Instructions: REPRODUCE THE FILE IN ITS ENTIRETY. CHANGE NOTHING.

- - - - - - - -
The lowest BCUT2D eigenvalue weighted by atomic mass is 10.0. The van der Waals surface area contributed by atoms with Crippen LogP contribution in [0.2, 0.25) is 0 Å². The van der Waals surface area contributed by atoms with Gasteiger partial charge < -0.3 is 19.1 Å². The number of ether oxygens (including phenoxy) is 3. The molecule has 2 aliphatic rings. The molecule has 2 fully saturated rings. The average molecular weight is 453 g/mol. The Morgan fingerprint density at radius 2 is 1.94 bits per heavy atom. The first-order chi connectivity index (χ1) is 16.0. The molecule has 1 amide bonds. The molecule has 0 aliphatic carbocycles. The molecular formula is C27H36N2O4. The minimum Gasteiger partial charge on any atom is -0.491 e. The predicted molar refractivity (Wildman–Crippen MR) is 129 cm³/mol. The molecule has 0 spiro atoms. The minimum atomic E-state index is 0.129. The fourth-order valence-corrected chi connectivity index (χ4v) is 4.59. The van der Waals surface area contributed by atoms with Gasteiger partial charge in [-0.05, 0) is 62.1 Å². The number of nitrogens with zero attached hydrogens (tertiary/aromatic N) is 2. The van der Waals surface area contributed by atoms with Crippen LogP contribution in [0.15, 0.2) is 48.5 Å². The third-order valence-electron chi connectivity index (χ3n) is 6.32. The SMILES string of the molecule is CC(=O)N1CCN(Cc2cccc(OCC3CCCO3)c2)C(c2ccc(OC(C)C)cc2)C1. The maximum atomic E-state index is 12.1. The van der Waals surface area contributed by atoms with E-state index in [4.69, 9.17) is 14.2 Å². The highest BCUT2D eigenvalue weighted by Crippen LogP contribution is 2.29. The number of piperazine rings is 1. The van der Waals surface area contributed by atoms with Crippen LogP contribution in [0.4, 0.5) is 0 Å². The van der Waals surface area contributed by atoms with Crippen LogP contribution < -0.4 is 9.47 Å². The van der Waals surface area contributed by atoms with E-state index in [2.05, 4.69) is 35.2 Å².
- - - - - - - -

The lowest BCUT2D eigenvalue weighted by atomic mass is 10.0. The van der Waals surface area contributed by atoms with Crippen LogP contribution in [0.2, 0.25) is 0 Å². The van der Waals surface area contributed by atoms with Gasteiger partial charge < -0.3 is 19.1 Å². The number of ether oxygens (including phenoxy) is 3. The molecule has 2 aliphatic rings. The molecule has 2 fully saturated rings. The average molecular weight is 453 g/mol. The Morgan fingerprint density at radius 2 is 1.94 bits per heavy atom. The first-order chi connectivity index (χ1) is 16.0. The molecule has 1 amide bonds. The molecule has 0 aliphatic carbocycles. The molecular formula is C27H36N2O4. The minimum Gasteiger partial charge on any atom is -0.491 e. The predicted molar refractivity (Wildman–Crippen MR) is 129 cm³/mol. The molecule has 0 spiro atoms. The minimum atomic E-state index is 0.129. The fourth-order valence-corrected chi connectivity index (χ4v) is 4.59. The van der Waals surface area contributed by atoms with Gasteiger partial charge in [-0.05, 0) is 62.1 Å². The number of nitrogens with zero attached hydrogens (tertiary/aromatic N) is 2. The van der Waals surface area contributed by atoms with Crippen LogP contribution in [0.15, 0.2) is 48.5 Å². The third-order valence-electron chi connectivity index (χ3n) is 6.32. The SMILES string of the molecule is CC(=O)N1CCN(Cc2cccc(OCC3CCCO3)c2)C(c2ccc(OC(C)C)cc2)C1. The maximum atomic E-state index is 12.1. The van der Waals surface area contributed by atoms with E-state index in [4.69, 9.17) is 14.2 Å². The highest BCUT2D eigenvalue weighted by Crippen LogP contribution is 2.29. The number of piperazine rings is 1. The van der Waals surface area contributed by atoms with Crippen LogP contribution in [0.4, 0.5) is 0 Å². The van der Waals surface area contributed by atoms with Crippen LogP contribution < -0.4 is 9.47 Å². The van der Waals surface area contributed by atoms with E-state index in [2.05, 4.69) is 35.2 Å².